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No man’s refuge

Shome Basu | Updated on January 10, 2018 Published on September 15, 2017

As the Indian government vacillates on its move to deport Rohingya refugees to Myanmar, the fate of a community hangs in balance

Rohingya is a taboo word in Myanmar. Recently, it appears to have become a taboo in India, as well.

Among the few thousand Rohingya refugees in India, 40 families live in Delhi’s Madanpur Khader, on the banks of the Yamuna. Ethnic minorities from Myanmar’s Rakhine state, they are utterly despondent. The air is thick with news of their likely deportation by the Indian government, even as a genocide is underway back home. One of the refugees, Mohammed Salim, says, “We prayed for Aung San Suu Kyi when she was under house arrest. We wanted her to be released and make a new Myanmar. We never imagined that she would be worse for us.”

Crowded into rooms that are too small for their families, the refugees live in unsanitary conditions. The smoke from the makeshift kitchens hangs permanently in the air like a toxic haze. Since the river is close by, snakes and other reptiles move around freely.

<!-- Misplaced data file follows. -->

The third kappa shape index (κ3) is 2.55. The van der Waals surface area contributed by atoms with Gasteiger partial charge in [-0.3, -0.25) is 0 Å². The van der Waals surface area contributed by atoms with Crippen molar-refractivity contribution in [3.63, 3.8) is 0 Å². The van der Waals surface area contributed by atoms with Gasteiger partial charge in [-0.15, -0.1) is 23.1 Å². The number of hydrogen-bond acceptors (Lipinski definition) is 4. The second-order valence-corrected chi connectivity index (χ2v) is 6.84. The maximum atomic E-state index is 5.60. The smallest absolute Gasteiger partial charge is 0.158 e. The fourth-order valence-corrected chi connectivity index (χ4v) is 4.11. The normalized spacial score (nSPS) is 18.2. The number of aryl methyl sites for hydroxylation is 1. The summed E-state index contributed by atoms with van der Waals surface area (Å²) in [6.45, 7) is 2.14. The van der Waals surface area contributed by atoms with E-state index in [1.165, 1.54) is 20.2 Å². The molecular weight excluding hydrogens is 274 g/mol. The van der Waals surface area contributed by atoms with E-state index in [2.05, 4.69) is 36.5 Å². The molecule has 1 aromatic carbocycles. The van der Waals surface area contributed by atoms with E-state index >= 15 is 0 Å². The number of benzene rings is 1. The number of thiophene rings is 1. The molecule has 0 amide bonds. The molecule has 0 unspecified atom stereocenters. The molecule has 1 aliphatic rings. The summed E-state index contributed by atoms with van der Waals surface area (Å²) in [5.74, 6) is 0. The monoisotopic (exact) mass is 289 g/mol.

Zakat Foundation, a non-profit run by a group of Delhiites, had offered the refugees the space for their camp, and takes care of their food and education needs. Having lived here since 2001, a few of the Rohingyas have learnt to speak Hindi. The Indian government, meanwhile, has been flip-flopping in its response to the crisis. Minister of state for home affairs Kiren Rijiju recently told the UN, “I want to tell the international organisations whether the Rohingyas are registered under the UNHCR or not. (sic) They are illegal immigrants in India.”

At the Delhi camp, a Rohingya refugee termed Rijiju’s statement as unfair, given that India has accommodated many Tibetan, Afghan and Sri Lankan refugees. Many of them say they would rather die than be deported. Many of their children were born in India, and their fate remains uncertain. Salim has challenged the government’s move in the Supreme Court, even as Rijiju insisted there was no immediate plan to deport them.

Shome Basu is a Delhi-based photojournalist

Published on September 15, 2017